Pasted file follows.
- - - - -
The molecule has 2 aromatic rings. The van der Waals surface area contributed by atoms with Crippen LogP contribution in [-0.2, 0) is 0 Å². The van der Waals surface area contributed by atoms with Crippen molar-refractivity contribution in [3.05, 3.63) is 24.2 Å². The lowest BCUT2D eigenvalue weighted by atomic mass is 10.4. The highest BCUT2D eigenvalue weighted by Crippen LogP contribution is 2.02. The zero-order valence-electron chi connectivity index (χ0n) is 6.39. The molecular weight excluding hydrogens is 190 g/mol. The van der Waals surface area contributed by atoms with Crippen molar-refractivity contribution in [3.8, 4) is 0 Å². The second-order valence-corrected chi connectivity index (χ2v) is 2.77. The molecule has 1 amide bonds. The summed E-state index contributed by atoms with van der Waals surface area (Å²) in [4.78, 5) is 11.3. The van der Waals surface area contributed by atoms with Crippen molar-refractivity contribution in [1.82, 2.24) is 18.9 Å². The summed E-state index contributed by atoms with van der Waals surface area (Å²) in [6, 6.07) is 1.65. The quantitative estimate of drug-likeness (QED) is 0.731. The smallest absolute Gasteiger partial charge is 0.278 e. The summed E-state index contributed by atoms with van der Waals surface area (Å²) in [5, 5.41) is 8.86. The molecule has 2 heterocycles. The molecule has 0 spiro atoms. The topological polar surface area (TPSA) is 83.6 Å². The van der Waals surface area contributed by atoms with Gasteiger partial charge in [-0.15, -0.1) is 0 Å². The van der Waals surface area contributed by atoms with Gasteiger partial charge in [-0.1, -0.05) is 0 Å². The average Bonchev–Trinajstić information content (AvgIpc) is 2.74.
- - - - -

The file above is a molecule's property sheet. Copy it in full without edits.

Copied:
The molecule has 2 aromatic rings. The van der Waals surface area contributed by atoms with Crippen LogP contribution in [-0.2, 0) is 0 Å². The van der Waals surface area contributed by atoms with Crippen molar-refractivity contribution in [3.05, 3.63) is 24.2 Å². The lowest BCUT2D eigenvalue weighted by atomic mass is 10.4. The highest BCUT2D eigenvalue weighted by Crippen LogP contribution is 2.02. The zero-order valence-electron chi connectivity index (χ0n) is 6.39. The molecular weight excluding hydrogens is 190 g/mol. The van der Waals surface area contributed by atoms with Crippen molar-refractivity contribution in [3.8, 4) is 0 Å². The second-order valence-corrected chi connectivity index (χ2v) is 2.77. The molecule has 1 amide bonds. The summed E-state index contributed by atoms with van der Waals surface area (Å²) in [4.78, 5) is 11.3. The van der Waals surface area contributed by atoms with Crippen molar-refractivity contribution in [1.82, 2.24) is 18.9 Å². The summed E-state index contributed by atoms with van der Waals surface area (Å²) in [6, 6.07) is 1.65. The quantitative estimate of drug-likeness (QED) is 0.731. The smallest absolute Gasteiger partial charge is 0.278 e. The summed E-state index contributed by atoms with van der Waals surface area (Å²) in [5, 5.41) is 8.86. The molecule has 2 heterocycles. The molecule has 0 spiro atoms. The topological polar surface area (TPSA) is 83.6 Å². The van der Waals surface area contributed by atoms with Gasteiger partial charge in [-0.15, -0.1) is 0 Å². The van der Waals surface area contributed by atoms with Gasteiger partial charge in [-0.1, -0.05) is 0 Å². The average Bonchev–Trinajstić information content (AvgIpc) is 2.74.